Phase Transitions of Earth and Planetary Materials at High Pressure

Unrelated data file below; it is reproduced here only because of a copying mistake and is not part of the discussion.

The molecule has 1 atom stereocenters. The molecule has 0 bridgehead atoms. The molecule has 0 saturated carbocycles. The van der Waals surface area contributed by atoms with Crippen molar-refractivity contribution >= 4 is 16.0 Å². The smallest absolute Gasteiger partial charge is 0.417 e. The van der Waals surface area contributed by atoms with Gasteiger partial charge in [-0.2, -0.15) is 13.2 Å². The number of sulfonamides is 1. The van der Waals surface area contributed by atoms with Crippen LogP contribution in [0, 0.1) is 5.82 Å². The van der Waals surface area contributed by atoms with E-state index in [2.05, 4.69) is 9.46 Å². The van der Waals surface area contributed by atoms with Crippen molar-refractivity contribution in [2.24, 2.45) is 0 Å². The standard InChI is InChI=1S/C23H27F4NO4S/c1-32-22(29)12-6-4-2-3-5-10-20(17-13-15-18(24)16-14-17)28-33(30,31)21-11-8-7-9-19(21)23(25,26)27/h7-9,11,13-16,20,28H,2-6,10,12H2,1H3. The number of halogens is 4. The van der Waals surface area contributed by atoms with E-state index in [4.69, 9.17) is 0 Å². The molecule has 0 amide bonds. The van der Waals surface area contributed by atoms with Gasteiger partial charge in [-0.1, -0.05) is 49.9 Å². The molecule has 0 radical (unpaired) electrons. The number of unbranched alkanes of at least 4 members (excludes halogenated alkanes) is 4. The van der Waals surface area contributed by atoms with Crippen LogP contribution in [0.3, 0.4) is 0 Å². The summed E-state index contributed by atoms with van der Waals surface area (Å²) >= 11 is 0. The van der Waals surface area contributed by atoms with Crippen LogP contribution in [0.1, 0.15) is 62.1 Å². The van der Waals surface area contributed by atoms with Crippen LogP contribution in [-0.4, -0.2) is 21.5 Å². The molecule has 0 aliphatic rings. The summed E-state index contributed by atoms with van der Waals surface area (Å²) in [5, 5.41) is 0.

High-pressure experiments on phase transitions of mantle-constituent minerals and bulk rocks provide indispensable data that clarify the mineralogical constitution of the deep mantle. This paper reviews the results of high-pressure experimental studies carried out in recent years. Phase relations of olivine-wadsleyite-ringwoodite transitions in pyrolite have been precisely determined to compare with seismological observations of the 410 and 520 km discontinuities. Results on the postspinel transition to perovskite + magnesiowüstite, which corresponds to the 660 km discontinuity, still have some controversies in transition pressure as well as the boundary slope. In pyrolite mantle, Ca-poor and Ca-rich pyroxenes are dissolved into garnet to form majorite in the transition zone. Recent studies have indicated that majorite transforms directly to aluminous perovskite in the normal mantle, but that it may transform first to aluminous ilmenite and then to perovskite at relatively low temperatures, such as in subducting slabs. Phase transitions in diopside and wollastonite have recently been examined in detail. The Ca component in majorite is exsolved as CaSiO3-perovskite in the transition zone of the pyrolite mantle. Mg-rich perovskite in the lower mantle contains both Fe and Al components, in which Fe may be present in both ferrous and ferric states. The aluminum in Mg-rich perovskite introduces some vacancies in oxygen sites that may considerably affect elastic properties and possibly incorporate water in the structure. In basalt, Mg-rich perovskite becomes stable at higher pressure than that of the 660 km depth. Because basalt and continental crust materials have higher contents of Al and Si, several aluminous silicate phases that do not appear in pyrolite are stable in lower-mantle conditions. They are calcium ferrite – and hollandite-structured phases and a new hexagonal aluminous phase that can host Na and K in the deep lower mantle. Recent studies on phase transitions in SiO2 have indicated that stishovite transforms to a CaCl2-type phase, which further changes to an α-PbO2-type phase. The Na- and K-hollandites andα-PbO2-type SiO2 were found in shocked meteorites.